Purchase this article with an account.
Alison J Hardcastle, Pirro G Hysi, Karla Rojas-Lopez, Petra Liskova, Alice E Davidson, Manir Ali, Kathryn P Burdon, David O'Brart, Chris Inglehearn, Paul N Baird, Christopher J Hammond, Stephen J Tuft; Genome-wide association study on a large multi-ethnic sample identifies new genetic loci that predispose to keratoconus. Invest. Ophthalmol. Vis. Sci. 2019;60(9):4249.
Download citation file:
© ARVO (1962-2015); The Authors (2016-present)
Keratoconus (KC) is an important cause for visual loss in children and young adults worldwide. However, the underlying pathophysiology for KC is poorly understood. There is a clear genetic component, but previous genetic studies have either been underpowered or primarily focused on quantitative parameters measured in healthy populations that are correlated with disease risk. The purpose of this study was to identify new genetic risk factors predisposing to KC in the largest genome-wide association study (GWAS) to date.
We recruited 3,947 KC patients of European (N=2,149) African (N=416), Indian (N=810) or other descent. Samples were genotyped using the UK Biobank Axiom array (Thermofisher, Waltham, MA), and quality-checked and imputed following established protocols. Subsequently, genotypes for each ethnic group were compared using the same protocols with 75,000 ethnicity and sex-matched participants from the UK Biobank. Logistic regression models were used for the analyses and appropriate multiple testing correction procedures were applied to the results.
Our GWAS replicated the association of previously known KC loci, and has identified over a dozen new genes that are associated with disease. The strongest associations were observed for the loci previously associated with central corneal thickness and KC, such as the FOXO1 locus (OR=1.63, 95%CIs 1.49-1.78, p=4.1x10-24for rs2721051 in Europeans), and COL5A1 (p=2.67x10-15and p=6.68x10-12for rs3118519 in Europeans and Indians respectively). Among the new loci, the strongest association was observed for markers on a region around the PDD/PIDDC1/SLC25A22gene cluster, previously associated with Fuchs endothelial corneal dystrophy (p=4.37x10-18).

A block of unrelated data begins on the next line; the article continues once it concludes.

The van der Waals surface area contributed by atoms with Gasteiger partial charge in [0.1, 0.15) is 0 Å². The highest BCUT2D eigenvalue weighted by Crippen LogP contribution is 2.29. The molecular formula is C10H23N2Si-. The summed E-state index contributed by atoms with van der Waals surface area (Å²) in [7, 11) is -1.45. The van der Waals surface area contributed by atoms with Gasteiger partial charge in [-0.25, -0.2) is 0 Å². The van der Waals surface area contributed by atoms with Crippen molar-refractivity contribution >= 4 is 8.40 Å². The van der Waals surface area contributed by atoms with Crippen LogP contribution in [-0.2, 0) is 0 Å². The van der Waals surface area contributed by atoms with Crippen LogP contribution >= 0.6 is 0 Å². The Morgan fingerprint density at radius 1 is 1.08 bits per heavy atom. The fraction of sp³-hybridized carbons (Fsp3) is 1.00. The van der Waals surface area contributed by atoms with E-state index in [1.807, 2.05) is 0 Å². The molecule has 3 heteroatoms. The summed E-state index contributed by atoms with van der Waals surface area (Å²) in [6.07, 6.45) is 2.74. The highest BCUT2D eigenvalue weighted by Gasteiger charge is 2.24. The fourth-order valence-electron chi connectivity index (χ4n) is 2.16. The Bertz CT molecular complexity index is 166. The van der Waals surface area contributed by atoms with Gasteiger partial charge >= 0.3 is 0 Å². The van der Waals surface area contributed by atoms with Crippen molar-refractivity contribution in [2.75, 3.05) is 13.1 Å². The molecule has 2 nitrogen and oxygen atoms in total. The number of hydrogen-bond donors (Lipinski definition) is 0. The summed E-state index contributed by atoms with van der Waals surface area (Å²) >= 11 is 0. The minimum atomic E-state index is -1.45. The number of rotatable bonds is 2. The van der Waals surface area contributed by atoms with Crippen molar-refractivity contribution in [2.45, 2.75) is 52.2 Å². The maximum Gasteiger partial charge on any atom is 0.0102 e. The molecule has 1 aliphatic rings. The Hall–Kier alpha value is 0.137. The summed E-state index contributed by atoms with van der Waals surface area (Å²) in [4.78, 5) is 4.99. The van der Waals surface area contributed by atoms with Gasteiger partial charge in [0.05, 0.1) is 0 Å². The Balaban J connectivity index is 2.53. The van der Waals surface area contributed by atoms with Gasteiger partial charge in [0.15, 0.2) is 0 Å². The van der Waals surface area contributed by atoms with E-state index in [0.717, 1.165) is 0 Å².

Our results from the most powered GWAS for KC to date have identified numerous genetic loci that predispose to KC. These data also highlight the complexity of the genetic architecture of corneal disease, given the genetic similarities between multiple corneal phenotypes and different ethnic groups. This is an important step towards the full identification of genetic factors underlying KC, and raises the hope for better risk prediction and treatment in the future.
This abstract was presented at the 2019 ARVO Annual Meeting, held in Vancouver, Canada, April 28 - May 2, 2019.
This PDF is available to Subscribers Only